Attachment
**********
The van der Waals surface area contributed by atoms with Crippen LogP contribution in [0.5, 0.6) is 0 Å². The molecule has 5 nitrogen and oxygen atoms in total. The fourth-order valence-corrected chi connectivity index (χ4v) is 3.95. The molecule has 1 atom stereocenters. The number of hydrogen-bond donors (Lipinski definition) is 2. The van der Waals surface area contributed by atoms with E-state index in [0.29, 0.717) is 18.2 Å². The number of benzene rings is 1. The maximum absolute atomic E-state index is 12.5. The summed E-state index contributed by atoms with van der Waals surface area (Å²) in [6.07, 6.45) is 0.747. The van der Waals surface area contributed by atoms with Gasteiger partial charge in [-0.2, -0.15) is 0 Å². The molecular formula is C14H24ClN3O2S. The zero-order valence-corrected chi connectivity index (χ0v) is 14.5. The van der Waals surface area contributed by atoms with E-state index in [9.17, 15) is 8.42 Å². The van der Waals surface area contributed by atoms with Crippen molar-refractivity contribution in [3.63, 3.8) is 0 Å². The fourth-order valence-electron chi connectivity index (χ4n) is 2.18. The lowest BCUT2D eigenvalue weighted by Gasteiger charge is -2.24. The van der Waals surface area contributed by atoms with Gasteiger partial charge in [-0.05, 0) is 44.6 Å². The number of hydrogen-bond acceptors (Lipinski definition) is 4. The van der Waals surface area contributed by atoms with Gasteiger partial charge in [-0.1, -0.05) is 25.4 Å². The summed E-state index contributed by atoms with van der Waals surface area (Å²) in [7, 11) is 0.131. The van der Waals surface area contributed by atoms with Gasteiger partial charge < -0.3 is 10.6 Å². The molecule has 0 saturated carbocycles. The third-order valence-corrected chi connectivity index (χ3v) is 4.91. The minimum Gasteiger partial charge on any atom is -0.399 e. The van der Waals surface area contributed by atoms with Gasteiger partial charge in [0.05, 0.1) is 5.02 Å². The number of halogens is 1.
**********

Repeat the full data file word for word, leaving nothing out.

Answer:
The van der Waals surface area contributed by atoms with Crippen LogP contribution in [0.5, 0.6) is 0 Å². The molecule has 5 nitrogen and oxygen atoms in total. The fourth-order valence-corrected chi connectivity index (χ4v) is 3.95. The molecule has 1 atom stereocenters. The number of hydrogen-bond donors (Lipinski definition) is 2. The van der Waals surface area contributed by atoms with E-state index in [0.29, 0.717) is 18.2 Å². The number of benzene rings is 1. The maximum absolute atomic E-state index is 12.5. The summed E-state index contributed by atoms with van der Waals surface area (Å²) in [6.07, 6.45) is 0.747. The van der Waals surface area contributed by atoms with Gasteiger partial charge in [-0.2, -0.15) is 0 Å². The molecular formula is C14H24ClN3O2S. The zero-order valence-corrected chi connectivity index (χ0v) is 14.5. The van der Waals surface area contributed by atoms with E-state index in [9.17, 15) is 8.42 Å². The van der Waals surface area contributed by atoms with Crippen molar-refractivity contribution in [3.63, 3.8) is 0 Å². The fourth-order valence-electron chi connectivity index (χ4n) is 2.18. The lowest BCUT2D eigenvalue weighted by Gasteiger charge is -2.24. The van der Waals surface area contributed by atoms with Gasteiger partial charge in [-0.05, 0) is 44.6 Å². The number of hydrogen-bond acceptors (Lipinski definition) is 4. The van der Waals surface area contributed by atoms with Gasteiger partial charge in [-0.1, -0.05) is 25.4 Å². The summed E-state index contributed by atoms with van der Waals surface area (Å²) in [7, 11) is 0.131. The van der Waals surface area contributed by atoms with Gasteiger partial charge < -0.3 is 10.6 Å². The molecule has 0 saturated carbocycles. The third-order valence-corrected chi connectivity index (χ3v) is 4.91. The minimum Gasteiger partial charge on any atom is -0.399 e. The van der Waals surface area contributed by atoms with Gasteiger partial charge in [0.05, 0.1) is 5.02 Å². The number of halogens is 1.